by Lauren Piester | Mon., Oct. 1, 2018 3:00 AM
This fall, Harry Styles is adding a new gig to his repertoire: Executive producer.
Specifically, he's an executive producer on the new CBS sitcom Happy Together, which stars Damon Wayans Jr. and Amber Stevens West as a happily content couple whose lives are upended by a super famous popstar coming to live with them. Styles is involved in the show because it's loosely based on a time in his life when he went to live in producer Ben Winston's attic for nearly two years.
During the CBS portion of the Summer 2018 TCA press tour in August, Winston, who is also an EP on The Late Late Show with James Corden, shared the full story of Harry Styles living in his house.
"A few years ago, maybe seven or eight years ago, I was making a film with One Direction, directing a few of their music videos," Winston told reporters. "I had just moved into my very modest, quiet house in London, in the most suburban area of London you could possibly imagine, and a young man who I was working with at the time with the name of Harry Styles, who is one of the EPs on this show, asked me if he could live in our attic for what would only be a couple of weeks."
"I went home and I said to my wife, Meredith, 'It's a bit of an odd request. Harry, this guy from the band, would like to stay in our attic for a couple weeks. How would you feel about that?' She said, 'As long as it's only for two weeks, I'm fine with it.' 18 months later, Harry moved out of our attic, and nobody ever knew that he was living there. It was the most, like I said, suburban quiet street you could ever imagine. And the fact is, no one ever knew."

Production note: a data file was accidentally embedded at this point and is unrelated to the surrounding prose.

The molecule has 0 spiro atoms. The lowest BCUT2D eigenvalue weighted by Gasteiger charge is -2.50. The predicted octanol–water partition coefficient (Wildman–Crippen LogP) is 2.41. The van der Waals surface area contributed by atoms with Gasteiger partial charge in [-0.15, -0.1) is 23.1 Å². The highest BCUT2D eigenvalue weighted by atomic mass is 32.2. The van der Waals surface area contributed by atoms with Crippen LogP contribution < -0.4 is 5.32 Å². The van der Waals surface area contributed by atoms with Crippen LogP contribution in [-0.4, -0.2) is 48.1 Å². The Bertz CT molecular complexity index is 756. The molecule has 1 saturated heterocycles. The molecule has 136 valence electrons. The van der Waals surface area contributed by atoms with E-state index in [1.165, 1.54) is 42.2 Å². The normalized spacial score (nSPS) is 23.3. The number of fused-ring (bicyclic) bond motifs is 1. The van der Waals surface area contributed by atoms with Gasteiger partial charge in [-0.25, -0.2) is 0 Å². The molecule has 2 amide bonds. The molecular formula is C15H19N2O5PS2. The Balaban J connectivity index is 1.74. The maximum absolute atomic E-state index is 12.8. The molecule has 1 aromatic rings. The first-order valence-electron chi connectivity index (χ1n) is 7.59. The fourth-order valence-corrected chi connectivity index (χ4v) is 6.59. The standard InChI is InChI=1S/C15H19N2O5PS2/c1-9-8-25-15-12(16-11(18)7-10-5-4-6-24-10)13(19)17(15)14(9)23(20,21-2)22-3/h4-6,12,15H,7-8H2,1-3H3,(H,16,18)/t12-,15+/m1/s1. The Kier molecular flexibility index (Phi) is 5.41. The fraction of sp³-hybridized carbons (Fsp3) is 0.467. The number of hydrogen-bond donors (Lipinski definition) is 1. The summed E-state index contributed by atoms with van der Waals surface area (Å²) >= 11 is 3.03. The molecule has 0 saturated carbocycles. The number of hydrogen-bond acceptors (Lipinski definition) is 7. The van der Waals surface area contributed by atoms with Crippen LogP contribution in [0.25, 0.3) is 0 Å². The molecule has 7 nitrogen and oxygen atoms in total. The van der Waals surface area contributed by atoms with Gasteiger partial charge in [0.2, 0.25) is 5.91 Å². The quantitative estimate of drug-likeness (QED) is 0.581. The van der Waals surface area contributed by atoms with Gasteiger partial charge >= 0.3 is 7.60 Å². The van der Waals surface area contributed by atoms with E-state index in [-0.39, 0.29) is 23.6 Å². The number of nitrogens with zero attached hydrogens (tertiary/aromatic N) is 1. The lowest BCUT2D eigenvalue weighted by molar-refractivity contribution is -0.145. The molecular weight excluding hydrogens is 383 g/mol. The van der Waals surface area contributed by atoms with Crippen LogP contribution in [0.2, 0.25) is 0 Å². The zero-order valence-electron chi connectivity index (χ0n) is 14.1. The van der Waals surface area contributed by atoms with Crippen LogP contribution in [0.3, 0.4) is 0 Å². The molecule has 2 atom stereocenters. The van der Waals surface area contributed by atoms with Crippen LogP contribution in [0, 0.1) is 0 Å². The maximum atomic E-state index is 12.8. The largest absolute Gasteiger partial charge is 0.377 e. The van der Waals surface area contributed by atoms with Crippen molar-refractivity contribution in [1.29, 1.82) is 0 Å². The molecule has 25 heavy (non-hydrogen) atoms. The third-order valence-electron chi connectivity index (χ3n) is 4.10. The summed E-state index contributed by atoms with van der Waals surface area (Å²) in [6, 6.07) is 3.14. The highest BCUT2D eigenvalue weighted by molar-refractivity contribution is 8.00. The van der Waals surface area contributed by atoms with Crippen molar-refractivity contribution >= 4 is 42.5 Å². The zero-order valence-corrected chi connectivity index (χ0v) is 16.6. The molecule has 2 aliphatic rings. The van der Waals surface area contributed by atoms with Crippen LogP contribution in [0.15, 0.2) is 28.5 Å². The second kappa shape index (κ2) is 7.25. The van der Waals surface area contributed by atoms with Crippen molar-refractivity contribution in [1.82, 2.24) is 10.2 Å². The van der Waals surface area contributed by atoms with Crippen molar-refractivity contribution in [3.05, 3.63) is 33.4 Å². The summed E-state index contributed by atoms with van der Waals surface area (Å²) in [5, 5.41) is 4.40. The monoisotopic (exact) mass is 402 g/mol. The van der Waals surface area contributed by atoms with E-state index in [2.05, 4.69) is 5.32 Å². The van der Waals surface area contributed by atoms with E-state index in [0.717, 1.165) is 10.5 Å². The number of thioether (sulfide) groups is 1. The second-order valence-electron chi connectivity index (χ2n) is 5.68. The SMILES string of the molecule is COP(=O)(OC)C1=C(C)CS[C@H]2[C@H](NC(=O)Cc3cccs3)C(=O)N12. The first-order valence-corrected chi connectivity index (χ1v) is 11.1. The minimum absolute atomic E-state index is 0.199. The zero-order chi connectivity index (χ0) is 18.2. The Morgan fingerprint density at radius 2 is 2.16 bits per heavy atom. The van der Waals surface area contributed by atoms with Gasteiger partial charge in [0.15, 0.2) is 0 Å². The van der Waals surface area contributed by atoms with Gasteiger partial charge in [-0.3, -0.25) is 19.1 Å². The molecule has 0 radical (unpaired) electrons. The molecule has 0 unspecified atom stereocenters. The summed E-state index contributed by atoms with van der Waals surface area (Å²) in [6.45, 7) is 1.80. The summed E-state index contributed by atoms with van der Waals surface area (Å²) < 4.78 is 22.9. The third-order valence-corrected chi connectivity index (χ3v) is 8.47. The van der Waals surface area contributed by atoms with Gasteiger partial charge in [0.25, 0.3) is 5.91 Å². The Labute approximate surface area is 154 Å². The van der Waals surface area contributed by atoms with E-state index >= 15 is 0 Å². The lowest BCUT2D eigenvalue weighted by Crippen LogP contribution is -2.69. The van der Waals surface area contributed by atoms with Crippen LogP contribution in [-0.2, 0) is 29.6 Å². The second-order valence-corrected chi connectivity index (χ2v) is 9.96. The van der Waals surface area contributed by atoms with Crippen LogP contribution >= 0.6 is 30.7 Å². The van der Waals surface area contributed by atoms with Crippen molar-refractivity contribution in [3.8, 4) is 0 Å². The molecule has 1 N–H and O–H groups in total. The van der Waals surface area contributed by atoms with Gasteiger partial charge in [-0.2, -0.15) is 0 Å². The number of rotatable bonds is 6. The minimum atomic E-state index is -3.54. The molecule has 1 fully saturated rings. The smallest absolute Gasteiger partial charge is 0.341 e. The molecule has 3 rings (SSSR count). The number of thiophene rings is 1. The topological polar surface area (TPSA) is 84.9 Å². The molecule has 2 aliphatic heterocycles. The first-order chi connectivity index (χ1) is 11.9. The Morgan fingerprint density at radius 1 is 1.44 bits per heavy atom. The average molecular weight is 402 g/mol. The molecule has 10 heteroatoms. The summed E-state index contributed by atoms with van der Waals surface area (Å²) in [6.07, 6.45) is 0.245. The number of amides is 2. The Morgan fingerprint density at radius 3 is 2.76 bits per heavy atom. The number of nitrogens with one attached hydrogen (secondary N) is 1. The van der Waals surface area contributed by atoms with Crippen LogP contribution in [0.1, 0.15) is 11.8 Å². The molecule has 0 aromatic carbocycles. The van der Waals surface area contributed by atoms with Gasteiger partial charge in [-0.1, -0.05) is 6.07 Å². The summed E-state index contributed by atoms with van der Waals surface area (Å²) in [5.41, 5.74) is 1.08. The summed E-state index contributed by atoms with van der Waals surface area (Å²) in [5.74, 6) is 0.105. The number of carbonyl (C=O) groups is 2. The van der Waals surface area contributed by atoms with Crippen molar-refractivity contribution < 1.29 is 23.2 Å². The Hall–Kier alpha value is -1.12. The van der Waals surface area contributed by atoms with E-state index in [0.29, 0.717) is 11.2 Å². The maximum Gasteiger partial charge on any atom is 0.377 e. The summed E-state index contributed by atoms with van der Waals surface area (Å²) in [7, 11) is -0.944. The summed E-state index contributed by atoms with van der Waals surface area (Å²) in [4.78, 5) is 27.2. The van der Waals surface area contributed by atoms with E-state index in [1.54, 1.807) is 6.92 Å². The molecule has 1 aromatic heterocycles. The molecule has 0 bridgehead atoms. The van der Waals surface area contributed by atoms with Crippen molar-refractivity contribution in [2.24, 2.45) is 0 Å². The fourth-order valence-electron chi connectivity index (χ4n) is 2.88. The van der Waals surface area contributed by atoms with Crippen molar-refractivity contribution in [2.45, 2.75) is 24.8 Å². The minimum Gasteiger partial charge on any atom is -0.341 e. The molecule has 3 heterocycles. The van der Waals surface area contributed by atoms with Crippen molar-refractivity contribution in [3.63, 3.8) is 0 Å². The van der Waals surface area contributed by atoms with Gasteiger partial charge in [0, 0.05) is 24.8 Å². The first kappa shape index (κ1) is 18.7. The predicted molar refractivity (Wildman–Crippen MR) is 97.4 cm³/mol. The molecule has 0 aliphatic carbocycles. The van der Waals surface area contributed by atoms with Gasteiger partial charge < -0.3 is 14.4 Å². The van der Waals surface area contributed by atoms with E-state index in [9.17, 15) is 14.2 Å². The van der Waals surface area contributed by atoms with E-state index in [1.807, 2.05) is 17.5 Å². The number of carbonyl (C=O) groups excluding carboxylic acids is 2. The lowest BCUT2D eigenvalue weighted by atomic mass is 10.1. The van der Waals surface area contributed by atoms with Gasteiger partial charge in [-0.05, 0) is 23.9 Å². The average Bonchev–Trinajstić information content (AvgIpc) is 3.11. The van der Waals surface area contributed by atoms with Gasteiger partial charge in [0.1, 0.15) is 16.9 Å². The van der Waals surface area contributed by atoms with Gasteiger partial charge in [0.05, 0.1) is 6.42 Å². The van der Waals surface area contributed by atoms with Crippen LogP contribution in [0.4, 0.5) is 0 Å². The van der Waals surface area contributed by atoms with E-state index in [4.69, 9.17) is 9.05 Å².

"A few years later, he did an interview in Rolling Stone magazine and spoke about that time, how living with a very normal, slightly boring family, which was me and my wife, helped him while he was living quite an abnormal life, and it gave Harry and I, and with our EPs Jonathan Berry and Michael Rotenberg, the idea that actually this could be quite a fun sitcom and quite a cool TV show."
If you're thinking it was thrilling to have a rockstar living upstairs for a year and a half, you are not correct.
"Unfortunately, our lives really were very boring. He would come in. He'd go to sleep. We would do a few chorse, and there wouldn't be anything very funny about it," Winston explained. "SO when we say [the show] is 'loosely inspired by,' that's because if we actually put what happened on the television, it wouldn't be that exciting."
Naturally, reporters had many questions. First, how did two weeks turn into 18 months?
"The truth of it is Harry became a huge part of our family. We never wanted him to move out. He had been living with the other boys from the band. They'd all bought houses. It was that stage where they finished living with each other in each other's flats and what have you, and apartments. He had bought a house. The house wasn't going through for a couple of weeks. Then that two weeks came and went, and the house still hadn't gone through. Then he wanted to renovate it, and before you knew it, it was a time where, ultimately, his family were living four hours up the road, and he would prefer to live in this sort of modern suburban family unit rather than living on his own in a mansion. And I think everybody can relate to that, regardless of how famous you are."
Three years later, Styles returned the favor when Winston needed a temporary place to live in Los Angeles.
Second, how did no one know that Styles was living there?